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Thread: Happiness In Their Broken World

  1. #1

    Default Happiness In Their Broken World



    400D, tamron 17-50.
    shot at 47mm, f/2.8, iso 800

    -

    Hi all,

    i just got back on monday from a 8 day mission trip to malacca, malaysia. my main purpose of the trip was not photographing but rather to spread the word so i only took about 800+ photos. i was really touched to see that even though these malacca kids come from really broken families, they are still so happy. no one would ever know the pain they've gone through of losing a parent.

    anyway, one day while the kids were playing a game which involved some running, i decided to attempt to do some panning. it was my first attempt so i'll hope you guys could give some advice on my future panning shots.

    thank you.

    (the rest of the photos are on my flickr site. link is below)
    "We will see Him, coming down the clouds from heaven... In Majesty"

  2. #2

    Default Re: Happiness In Their Broken World

    Shutter speed too fast and focal range too low to be called a panning shot.

    Broken families does not relate to unhappy children, they do not need your pity. You are just having a bias mindset fix into your mind.

    Picture is to focus to this one child, it looks like a group game, you could have shot a wider one to include everyone. Color is too saturated as well.

    1/10, for the candid smile

  3. #3

    Default Re: Happiness In Their Broken World

    Quote Originally Posted by kritikosN1 View Post
    Shutter speed too fast and focal range too low to be called a panning shot.

    Broken families does not relate to unhappy children, they do not need your pity. You are just having a bias mindset fix into your mind.

    Picture is to focus to this one child, it looks like a group game, you could have shot a wider one to include everyone. Color is too saturated as well.

    1/10, for the candid smile
    how would you know the specific shutter speed i used? it wasn't even mantioned. i'm not going to go off topic to debate with you but yes thank you for the comment.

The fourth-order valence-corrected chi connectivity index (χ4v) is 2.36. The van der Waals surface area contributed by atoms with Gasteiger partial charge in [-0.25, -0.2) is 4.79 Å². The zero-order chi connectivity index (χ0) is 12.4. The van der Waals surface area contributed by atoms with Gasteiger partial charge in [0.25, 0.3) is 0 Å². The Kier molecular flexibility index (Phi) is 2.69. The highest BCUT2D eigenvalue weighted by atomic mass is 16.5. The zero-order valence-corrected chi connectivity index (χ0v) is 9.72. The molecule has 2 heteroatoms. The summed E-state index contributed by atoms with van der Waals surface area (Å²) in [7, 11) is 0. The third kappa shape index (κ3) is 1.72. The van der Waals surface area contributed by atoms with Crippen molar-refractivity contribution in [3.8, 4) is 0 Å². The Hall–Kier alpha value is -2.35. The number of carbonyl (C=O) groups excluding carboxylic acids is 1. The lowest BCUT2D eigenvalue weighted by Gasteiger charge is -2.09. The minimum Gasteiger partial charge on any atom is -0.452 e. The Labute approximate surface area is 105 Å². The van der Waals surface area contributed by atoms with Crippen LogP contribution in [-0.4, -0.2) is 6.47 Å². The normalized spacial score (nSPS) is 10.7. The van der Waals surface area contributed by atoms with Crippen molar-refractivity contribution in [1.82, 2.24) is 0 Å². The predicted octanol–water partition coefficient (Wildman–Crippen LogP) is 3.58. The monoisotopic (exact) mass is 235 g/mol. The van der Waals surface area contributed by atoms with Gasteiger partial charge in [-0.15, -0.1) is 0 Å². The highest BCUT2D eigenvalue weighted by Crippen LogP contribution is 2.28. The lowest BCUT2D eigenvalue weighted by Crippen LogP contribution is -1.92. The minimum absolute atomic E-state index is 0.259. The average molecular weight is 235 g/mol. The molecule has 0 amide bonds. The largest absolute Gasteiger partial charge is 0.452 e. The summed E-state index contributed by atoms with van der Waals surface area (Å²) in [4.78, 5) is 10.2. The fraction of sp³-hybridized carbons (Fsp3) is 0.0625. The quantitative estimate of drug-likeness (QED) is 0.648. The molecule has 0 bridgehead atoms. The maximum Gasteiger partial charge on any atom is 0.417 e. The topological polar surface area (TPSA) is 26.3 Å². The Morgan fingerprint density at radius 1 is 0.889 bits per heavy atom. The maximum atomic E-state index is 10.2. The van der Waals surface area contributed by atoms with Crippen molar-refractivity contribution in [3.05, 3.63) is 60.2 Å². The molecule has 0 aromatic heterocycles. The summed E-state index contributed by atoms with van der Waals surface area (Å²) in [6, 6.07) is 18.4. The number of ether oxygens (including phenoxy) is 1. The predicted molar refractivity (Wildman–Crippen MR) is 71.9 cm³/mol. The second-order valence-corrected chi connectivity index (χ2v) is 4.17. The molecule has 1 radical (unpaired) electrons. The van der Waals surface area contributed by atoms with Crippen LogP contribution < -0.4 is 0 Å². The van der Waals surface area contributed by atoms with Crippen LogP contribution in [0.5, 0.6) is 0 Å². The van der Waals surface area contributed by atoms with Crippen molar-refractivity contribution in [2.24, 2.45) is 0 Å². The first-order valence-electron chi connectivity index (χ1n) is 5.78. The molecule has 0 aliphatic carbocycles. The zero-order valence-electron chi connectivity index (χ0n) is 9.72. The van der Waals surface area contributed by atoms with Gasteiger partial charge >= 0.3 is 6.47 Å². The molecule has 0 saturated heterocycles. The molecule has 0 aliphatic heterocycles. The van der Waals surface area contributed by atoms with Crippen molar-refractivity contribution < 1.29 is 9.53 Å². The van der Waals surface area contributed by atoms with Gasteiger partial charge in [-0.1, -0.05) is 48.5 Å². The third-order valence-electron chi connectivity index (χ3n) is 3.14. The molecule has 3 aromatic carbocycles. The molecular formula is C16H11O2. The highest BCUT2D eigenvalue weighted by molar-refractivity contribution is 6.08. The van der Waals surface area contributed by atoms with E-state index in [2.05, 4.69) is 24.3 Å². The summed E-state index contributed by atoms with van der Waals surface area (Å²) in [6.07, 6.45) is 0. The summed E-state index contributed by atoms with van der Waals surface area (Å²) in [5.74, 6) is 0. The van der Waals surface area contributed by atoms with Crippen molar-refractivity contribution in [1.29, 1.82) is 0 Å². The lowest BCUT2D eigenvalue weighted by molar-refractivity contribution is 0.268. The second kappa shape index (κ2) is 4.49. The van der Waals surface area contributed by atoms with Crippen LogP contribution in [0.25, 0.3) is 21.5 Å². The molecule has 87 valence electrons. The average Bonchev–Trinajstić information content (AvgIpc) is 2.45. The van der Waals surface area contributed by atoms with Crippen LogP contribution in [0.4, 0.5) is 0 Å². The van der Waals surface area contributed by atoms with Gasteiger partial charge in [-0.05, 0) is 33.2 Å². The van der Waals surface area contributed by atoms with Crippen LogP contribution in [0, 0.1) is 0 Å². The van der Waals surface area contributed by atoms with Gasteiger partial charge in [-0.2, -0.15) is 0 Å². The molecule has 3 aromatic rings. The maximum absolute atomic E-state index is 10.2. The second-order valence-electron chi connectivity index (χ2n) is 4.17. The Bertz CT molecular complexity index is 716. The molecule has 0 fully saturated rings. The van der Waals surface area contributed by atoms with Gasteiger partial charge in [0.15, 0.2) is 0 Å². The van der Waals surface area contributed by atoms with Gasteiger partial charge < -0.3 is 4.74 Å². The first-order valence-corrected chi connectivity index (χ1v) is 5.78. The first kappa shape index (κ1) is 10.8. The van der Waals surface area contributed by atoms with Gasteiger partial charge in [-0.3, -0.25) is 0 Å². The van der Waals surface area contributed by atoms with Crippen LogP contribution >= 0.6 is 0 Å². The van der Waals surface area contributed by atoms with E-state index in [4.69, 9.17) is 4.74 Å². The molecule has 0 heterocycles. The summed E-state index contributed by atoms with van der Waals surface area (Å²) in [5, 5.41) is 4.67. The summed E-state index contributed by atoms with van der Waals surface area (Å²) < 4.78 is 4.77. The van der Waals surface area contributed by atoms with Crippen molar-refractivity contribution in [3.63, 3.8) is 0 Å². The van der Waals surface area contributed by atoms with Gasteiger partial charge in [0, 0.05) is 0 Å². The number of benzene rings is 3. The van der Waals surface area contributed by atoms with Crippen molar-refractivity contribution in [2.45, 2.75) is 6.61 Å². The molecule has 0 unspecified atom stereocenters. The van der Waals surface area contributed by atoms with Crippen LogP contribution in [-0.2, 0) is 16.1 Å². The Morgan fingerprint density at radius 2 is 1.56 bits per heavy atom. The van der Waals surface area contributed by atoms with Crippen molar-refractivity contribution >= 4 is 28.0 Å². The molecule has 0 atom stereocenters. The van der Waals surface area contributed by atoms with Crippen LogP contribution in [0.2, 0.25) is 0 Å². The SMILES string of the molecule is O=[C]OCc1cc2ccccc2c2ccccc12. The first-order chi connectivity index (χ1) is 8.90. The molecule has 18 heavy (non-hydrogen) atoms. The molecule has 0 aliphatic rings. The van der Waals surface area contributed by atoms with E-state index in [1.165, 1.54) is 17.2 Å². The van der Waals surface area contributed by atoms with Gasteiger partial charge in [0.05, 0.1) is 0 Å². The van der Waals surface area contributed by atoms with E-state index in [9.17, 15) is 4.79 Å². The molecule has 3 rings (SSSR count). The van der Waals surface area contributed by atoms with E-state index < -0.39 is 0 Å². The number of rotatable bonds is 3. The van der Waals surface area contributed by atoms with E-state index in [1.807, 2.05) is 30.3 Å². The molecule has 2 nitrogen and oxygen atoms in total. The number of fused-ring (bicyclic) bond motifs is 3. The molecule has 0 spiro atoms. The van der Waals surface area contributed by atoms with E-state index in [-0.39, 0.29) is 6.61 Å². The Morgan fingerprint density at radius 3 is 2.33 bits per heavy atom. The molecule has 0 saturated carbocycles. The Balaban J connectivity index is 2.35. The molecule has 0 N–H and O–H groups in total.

"We will see Him, coming down the clouds from heaven... In Majesty"

  4. #4

    Default Re: Happiness In Their Broken World

    Quote Originally Posted by pplneedthelord View Post
    how would you know the specific shutter speed i used? it wasn't even mantioned. i'm not going to go off topic to debate with you but yes thank you for the comment.
    FYI, the exif data can be obtain from ur flickr

    Exposure:0.033 sec (1/30)
    Aperture:f/2.8
    Focal Length:47 mm
    ISO Speed:800
    Exposure Bias:0/3 EV
    Flash:Flash did not fire

  5. #5

    Default Re: Happiness In Their Broken World

    Quote Originally Posted by chiangkxv View Post
    FYI, the exif data can be obtain from ur flickr

    Exposure:0.033 sec (1/30)
    Aperture:f/2.8
    Focal Length:47 mm
    ISO Speed:800
    Exposure Bias:0/3 EV
    Flash:Flash did not fire
    fair enough.

    but i've seen other threads. the shutter speeds told to use for panning were 1/30. so i did it as followed.
    "We will see Him, coming down the clouds from heaven... In Majesty"

  6. #6

    Default Re: Happiness In Their Broken World

    No one shutter speed works for all panning situations.

    It's relative to the velocity at which the subject is moving, as well as the pependicular angle the subject is moving in relation to the position of the camera.

    In this situation with kids running at relatively slow speeds (as compared to say a race car, speed boat or jet plane), I would try to go as low as possible that would still render the main subject sharp. Probably something in the region of 1/10 - 1/4 or even 1/2, depending on one's technique and skill level, as well as the regularity of the subject's path of motion.

    It's all relative, and like real life, a guide is (usually) not sancrosanct.

  7. #7

    Default Re: Happiness In Their Broken World

    Quote Originally Posted by Dream Merchant View Post
    No one shutter speed works for all panning situations.

    It's relative to the velocity at which the subject is moving, as well as the pependicular angle the subject is moving in relation to the position of the camera.

    In this situation with kids running at relatively slow speeds (as compared to say a race car, speed boat or jet plane), I would try to go as low as possible that would still render the main subject sharp. Probably something in the region of 1/10 - 1/4 or even 1/2, depending on one's technique and skill level, as well as the regularity of the subject's path of motion.

    It's all relative, and like real life, a guide is (usually) not sancrosanct.
    noted. thank you.
    "We will see Him, coming down the clouds from heaven... In Majesty"

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